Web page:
Aerodynamics: Trailer Deflectors
Semi-Trailer Upper Wheel Deflectors
Patent US 9,567,016
Following the logic presented for shielding the uppermost wheel to minimize vehicle drag, the same solution can be applied to the open wheels of semi-trailers to minimize drag on semi-trucks. Patent US 9,567,016 discloses numerous embodiments of this related invention, all shielding the uppermost portion of the wheel while simultaneously deflecting wind downward onto the de-magnified lower wheel surfaces.
Road tested twice in late 2017 and early 2018 in controlled tests in Pecos, Texas by Messilla Valley Transportation, non-optimized prototype upper wheel deflectors were shown to increase fuel efficiency by a substantial amount for a semi-truck, averaging between 1-2 percent real fuel savings. Properly configured, we expect the achievable actual fuel savings may eventually attain a 2-3 percent savings, thereby offering substantial cost-effective fuel savings to transportation fleets.
First Fuel Economy Road Test of Upper Wheel Deflector Invention for Semitrailers.
Semi-trucks have huge surfaces exposed to winds, and therefore suffer complex aerodynamics requiring varying systems solutions for actually reducing overall vehicle drag. One type of aero enhancement can actually diminish the effectiveness of another. So it becomes important to consider the effectiveness of each enhancement in combination with any other employed solution.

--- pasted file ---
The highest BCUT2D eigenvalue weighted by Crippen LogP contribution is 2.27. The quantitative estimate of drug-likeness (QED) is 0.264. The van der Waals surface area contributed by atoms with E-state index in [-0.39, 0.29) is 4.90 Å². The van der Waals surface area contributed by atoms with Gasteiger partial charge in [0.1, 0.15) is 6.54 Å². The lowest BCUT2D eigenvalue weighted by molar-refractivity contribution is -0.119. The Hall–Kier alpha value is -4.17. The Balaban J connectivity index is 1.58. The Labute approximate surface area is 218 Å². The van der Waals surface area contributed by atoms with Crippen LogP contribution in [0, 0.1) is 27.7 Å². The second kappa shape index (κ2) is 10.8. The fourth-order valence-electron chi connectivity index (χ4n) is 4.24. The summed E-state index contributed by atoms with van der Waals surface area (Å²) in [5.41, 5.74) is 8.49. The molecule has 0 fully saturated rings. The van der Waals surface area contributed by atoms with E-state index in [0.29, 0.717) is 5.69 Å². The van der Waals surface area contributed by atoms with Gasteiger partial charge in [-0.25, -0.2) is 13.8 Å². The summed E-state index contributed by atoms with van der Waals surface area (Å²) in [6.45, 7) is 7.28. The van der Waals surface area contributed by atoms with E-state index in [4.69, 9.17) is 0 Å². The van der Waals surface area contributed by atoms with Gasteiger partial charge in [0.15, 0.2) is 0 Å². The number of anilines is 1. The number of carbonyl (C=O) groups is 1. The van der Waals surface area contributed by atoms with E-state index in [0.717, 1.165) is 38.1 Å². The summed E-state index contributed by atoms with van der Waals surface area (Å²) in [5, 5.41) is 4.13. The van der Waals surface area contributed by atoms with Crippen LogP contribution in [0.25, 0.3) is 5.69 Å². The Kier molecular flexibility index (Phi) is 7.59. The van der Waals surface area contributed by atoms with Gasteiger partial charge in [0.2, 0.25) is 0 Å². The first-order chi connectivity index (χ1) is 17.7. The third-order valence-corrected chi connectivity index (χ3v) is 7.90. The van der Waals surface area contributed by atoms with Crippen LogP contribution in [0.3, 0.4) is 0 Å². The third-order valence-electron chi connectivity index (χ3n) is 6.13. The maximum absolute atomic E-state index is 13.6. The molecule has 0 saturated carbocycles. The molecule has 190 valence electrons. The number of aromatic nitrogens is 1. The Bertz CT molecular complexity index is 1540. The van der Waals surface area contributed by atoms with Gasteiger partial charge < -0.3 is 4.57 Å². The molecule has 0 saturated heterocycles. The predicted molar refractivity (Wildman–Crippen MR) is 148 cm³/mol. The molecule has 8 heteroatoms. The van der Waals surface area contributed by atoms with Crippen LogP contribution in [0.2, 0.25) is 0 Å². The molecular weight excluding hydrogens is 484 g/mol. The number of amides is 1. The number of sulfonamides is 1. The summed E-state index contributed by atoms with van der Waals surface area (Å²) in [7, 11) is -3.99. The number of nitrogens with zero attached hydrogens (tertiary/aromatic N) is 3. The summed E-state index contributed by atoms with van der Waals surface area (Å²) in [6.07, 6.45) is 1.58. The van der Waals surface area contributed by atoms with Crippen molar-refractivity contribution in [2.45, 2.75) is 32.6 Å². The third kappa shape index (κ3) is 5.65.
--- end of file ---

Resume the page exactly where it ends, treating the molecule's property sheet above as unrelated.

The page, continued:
For example, trailer skirts are most effective when the wind is diverted from passing under the front bumper of the tractor. However, underbelly devices work best when more air is allowed to pass under the truck. Thus, our varied solutions are likely best applied in combination with one or the other of these basic configurations. And note that our investigations continue with other patent pending solutions coming soon.
Nevertheless, the trends demonstrated in bicycle testing for increasing effectiveness under higher headwind conditions, has also been confirmed in testing of our upper wheel deflectors for semitrucks. Even when facing relatively light headwinds, the fuel savings achieved was about double that measured against no headwinds in road testing in Pecos, Texas.
This further demonstrates that our upper wheel deflectors indeed offer the potential to dramatically increase fuel efficiency against stronger headwinds. Thus, for fleets operating in the mid-western states where headwinds can be quite strong, our upper wheel deflectors can become even more fuel efficient.